were forests which they could easily convert into homes. Here, indeed, was
everything that men with a will could desire, and here were the men who
were determined to overcome all difficulties.
The few storekeepers at Auckland knew of the trials of
these people and gave them credit for all the necessaries required. Norman
transacted all the business, and he took care that no unnecessary debts
were contracted. The Waipu block had been surveyed by the government, but
not divided into sections. This made little difference, as an enormous
amount of pioneer work had to be effected ere sections could be allotted.
Most of the country was covered with timber, scrub, and fern. Until this
was cut down or burnt off little real settlement could be accomplished.
Their first task was the clearing of suitable areas for the growing of
garden produce. The fire stick soon accomplished this task. Then they
began the cutting of suitable timber for househuilding. The first twelve
months were spent in clearing and cultivating suitable patches of land and
learning where and how
to secure food from the waters and forests adjacent to
them. Everyone capable of work did his or her share. There was no question
of payment or hours worked or meals enjoyed. Each helped the other, and
all shared such shelter, food, and clothing as could be procured. They
were accustomed in large part to this mode of life in Nova Scotia, and now
they introduced it into New Zealand. Indeed, their circumstances compelled
it, while their religion enjoined it. It is true they were surrounded by
Maoris, but the Maori in those days knew nothing of continued labour.
Necessity did not compel him, as a raupo hut and a canoe enabled him to
satisfy all his requirements. The Nova Scotians brought with them some
tools and the simpler agricultural implements, but they had no domestic
animals, nor could they be easily procured. What ready cash they had was
reserved for the procuring of food and the purchase
of land. The terms of the land purchases were very liberal. A small
deposit, varying according to the area each one occupied, was paid on
taking possession, and the balance in annual instalments according to the
ability of the settler. During this time a house had to be built upon the
section and certain improvements made upon the land. These terms were
exceedingly generous and such as able and willing men could easily fulfil.
When the earlier difficulties of hut-building and
land-clearing were over, Norman called them together in order to proceed
with the erection of a church and a school. Hitherto a tent or the green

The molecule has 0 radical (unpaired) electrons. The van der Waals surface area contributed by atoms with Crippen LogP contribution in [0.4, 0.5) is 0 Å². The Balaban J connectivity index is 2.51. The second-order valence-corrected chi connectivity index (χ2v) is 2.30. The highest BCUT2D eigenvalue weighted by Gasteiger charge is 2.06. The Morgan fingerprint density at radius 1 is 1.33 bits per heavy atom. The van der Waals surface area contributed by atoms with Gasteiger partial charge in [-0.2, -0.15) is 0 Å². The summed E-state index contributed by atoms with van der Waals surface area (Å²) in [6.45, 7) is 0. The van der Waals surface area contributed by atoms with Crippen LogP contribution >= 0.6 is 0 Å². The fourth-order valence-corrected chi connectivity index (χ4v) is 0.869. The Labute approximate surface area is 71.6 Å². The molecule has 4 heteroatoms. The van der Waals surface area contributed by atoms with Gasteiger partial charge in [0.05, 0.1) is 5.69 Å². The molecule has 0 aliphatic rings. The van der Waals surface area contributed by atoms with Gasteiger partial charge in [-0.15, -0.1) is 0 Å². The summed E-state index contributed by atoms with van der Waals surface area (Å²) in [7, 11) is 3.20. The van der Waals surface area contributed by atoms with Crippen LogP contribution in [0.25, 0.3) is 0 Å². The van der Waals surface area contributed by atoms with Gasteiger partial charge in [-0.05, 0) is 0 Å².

sward served the purpose, but now they were in a position to build a more
permanent structure. A site was selected on the left bank of the main
branch of the Waipu River, a little above where the streams met to form
the main river. Here in their ewn fashion they marked off a few acres
suitable for church, school, and manse purposes. This spot also was
intended to become the heart of the new settlement. A few months sufficed
to build a small wooden structure capable of seating some 200 individuals.
In later years a new wing was added to it, and this early structure still
serves as their place of worship. The old people of the settlement look
upon this spot as hallowed ground and treat it with the utmost veneration.
When all was ready, Norman assumed his old role of
teacher, preacher, law-giver, and business agent. Gradually however, the
provincial government took over education and the magistracy of the
settlement. The people were reconciling themselves to their new home. The
majority of them were delighted with the change they had made. The log
fires and fur clothing of Nova Scotia were abandoned. Flowers bloomed and
garden produce grew at all seasons, while domestic animals were happy in
the fields at all times. Though their lots were cast in pleasant places,
still the old people sighed for the
Land of brown heath and shaggy wood,
Land of the mountain and the flood,
and every now and then could be heard the refrain
From the lone shieling of the misty island,
Mountains divide us, and a waste of seas;
Yet still the blood is strong, the heart is Highland,
And we in dreams behold the Hebrides.
Fair these broad meads, these hoary woods are grand,
But we are exiles from our fatherís land.
How natural, how human, how beautiful it is for man to
cling to his native land, who but says
Be it ever so humble,
Thereís no place like home.
They had beautiful mountain scenery around them, and
lovely bush-clad islands at their doors, which continually reminded them
of their Caledonian homes; and so with human longings they sighed for the